Dependability Mechanisms for Desktop Grids



It is a well-known fact that most of the computing power spread over the Internet simply goes unused, with CPU and other resources sitting idle most of the time: on average less than 5% of the CPU time is effectively used. Desktop grids are software infrastructures that aim to exploit the otherwise idle processing power, making it available to users that require computational resources to solve long-running applications. The outcome of some efforts to harness idle machines can be seen in public projects such as SETI@home and Folding@home that boost impressive performance figures, in the order of several hundreds of TFLOPS each. At the same time, many institutions, both academic and corporate, run their own desktop grid platforms. However, while desktop grids provide free computing power, they need to face important issues like fault tolerance and security, two of the main problems that harden the widespread use of desktop grid computing. In this thesis, we aim to exploit a set of fault tolerance techniques, such as checkpointing and redundant executions, to promote faster turnaround times. We start with an experimental study, where we analyze the availability of the computing resources of an academic institution. We then focus on the benefits of sharing checkpoints in both institutional and wide-scale environments. We also explore hybrid schemes, where the traditional centralized desktop grid organization is complemented with peer-to-peer resources. Another major issue regarding desktop grids is related with the level of trust that can be achieved relatively to the volunteered hosts that carry out the executions. We propose and explore several mechanisms aimed at reducing the waste of computational resources needed to detect incorrect computations. For this purpose, we detail a checkpoint-based scheme for early detection of errors. We also propose and analyze an invitation-based strategy coupled to a credit rewarding scheme, to allow the enrollment and filtering of more trustworthy and more motivated resource donors. To summarize, we propose and study several fault tolerance methodologies oriented toward a more efficient usage of resources, resorting to techniques such as checkpointing, replication and sabotage tolerance to fasten and to make more reliable executions that are carried over desktop grid resources. The usage of techniques like these ones will be of ultimate importance for the wider deployment of applications over desktop grids.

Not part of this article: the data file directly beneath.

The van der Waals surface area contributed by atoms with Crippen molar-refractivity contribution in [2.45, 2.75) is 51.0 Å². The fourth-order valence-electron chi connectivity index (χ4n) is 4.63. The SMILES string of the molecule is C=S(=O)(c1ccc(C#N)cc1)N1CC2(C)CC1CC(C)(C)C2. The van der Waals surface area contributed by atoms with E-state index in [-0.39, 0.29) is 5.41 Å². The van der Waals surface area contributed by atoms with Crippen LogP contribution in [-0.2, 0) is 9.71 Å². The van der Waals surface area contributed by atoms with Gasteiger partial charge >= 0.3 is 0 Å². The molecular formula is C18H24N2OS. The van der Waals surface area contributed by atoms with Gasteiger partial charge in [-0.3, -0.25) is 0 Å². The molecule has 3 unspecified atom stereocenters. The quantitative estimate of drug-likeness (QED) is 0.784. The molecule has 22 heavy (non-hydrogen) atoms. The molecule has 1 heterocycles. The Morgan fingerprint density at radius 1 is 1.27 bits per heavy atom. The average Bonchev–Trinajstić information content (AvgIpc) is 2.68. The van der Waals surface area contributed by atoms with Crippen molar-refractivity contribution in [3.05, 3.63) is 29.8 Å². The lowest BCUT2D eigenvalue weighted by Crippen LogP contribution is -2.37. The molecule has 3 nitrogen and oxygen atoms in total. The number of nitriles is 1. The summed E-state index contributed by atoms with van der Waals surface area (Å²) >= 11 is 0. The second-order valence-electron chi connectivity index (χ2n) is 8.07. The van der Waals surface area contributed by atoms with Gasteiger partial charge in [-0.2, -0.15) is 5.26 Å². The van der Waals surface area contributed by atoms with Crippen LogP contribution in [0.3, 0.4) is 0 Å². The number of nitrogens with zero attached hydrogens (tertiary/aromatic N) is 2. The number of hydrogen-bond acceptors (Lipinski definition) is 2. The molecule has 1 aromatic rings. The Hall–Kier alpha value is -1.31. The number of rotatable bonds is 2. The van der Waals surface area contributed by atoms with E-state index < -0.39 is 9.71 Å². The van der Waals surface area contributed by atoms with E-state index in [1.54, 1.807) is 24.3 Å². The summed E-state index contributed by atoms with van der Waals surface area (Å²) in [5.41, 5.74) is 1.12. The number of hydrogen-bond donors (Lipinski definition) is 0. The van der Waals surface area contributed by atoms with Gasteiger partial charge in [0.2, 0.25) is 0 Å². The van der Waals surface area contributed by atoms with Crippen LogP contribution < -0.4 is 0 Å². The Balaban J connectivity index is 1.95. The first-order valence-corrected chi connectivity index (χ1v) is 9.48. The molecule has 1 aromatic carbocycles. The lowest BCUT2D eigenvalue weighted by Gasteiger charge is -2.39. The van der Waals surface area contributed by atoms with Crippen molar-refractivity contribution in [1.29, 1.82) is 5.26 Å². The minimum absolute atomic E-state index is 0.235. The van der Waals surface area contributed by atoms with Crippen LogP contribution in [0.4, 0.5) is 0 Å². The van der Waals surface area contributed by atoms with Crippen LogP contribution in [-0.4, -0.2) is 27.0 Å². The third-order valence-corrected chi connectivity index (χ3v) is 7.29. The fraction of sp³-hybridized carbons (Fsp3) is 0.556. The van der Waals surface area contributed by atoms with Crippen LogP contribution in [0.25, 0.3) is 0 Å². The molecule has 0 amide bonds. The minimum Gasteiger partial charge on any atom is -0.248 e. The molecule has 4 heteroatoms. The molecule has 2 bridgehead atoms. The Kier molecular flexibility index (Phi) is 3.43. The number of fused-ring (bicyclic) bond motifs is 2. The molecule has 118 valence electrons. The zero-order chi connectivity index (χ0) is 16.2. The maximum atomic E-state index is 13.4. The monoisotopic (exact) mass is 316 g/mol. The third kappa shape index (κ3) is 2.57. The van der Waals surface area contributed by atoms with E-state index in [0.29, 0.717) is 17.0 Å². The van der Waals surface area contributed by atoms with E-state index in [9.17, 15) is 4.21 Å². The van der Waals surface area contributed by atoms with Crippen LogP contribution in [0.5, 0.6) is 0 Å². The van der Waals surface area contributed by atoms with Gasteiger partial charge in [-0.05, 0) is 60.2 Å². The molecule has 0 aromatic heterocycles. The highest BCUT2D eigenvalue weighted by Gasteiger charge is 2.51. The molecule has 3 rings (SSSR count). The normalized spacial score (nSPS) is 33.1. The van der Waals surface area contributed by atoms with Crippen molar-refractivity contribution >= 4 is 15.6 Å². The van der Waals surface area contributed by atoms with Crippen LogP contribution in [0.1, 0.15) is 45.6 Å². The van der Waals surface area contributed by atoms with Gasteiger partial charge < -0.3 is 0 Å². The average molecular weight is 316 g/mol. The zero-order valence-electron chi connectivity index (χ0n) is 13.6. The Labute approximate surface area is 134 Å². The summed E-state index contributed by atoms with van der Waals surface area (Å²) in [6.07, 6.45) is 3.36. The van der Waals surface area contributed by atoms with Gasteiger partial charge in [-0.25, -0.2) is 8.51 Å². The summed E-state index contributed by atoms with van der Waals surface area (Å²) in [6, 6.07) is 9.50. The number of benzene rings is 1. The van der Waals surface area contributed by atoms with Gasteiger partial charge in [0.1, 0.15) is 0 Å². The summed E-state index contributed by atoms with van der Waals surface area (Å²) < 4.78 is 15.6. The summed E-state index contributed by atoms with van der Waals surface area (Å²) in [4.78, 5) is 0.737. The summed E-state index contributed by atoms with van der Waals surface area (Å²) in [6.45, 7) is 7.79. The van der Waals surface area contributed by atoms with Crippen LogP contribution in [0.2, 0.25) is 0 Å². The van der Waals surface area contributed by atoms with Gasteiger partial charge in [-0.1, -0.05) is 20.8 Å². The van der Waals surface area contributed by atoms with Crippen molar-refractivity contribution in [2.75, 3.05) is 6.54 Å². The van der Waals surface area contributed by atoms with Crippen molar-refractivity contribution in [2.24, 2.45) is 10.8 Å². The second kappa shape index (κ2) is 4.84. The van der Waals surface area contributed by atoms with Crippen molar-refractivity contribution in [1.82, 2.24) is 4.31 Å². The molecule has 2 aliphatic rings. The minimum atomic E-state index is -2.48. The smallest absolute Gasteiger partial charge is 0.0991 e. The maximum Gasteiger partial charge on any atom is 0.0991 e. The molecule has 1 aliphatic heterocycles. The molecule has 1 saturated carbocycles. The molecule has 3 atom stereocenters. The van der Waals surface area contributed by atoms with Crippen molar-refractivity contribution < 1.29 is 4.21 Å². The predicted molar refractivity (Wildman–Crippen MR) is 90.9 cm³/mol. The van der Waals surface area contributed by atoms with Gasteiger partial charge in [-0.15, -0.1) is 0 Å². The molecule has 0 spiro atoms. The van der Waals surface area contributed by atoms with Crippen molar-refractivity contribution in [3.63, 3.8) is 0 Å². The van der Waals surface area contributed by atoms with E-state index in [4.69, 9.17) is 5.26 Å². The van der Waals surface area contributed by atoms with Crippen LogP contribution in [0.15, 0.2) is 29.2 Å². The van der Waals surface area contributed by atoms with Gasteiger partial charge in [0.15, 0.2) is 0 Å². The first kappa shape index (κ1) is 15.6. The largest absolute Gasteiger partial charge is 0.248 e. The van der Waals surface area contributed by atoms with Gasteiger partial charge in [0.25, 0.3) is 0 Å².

Desktop grid, fault tolerance, dependability, BOINC, volunteer computing, checkpoint, scheduling


Desktop Grid

PhD Thesis

Dependability Mechanisms for Desktop Grids, May 2009

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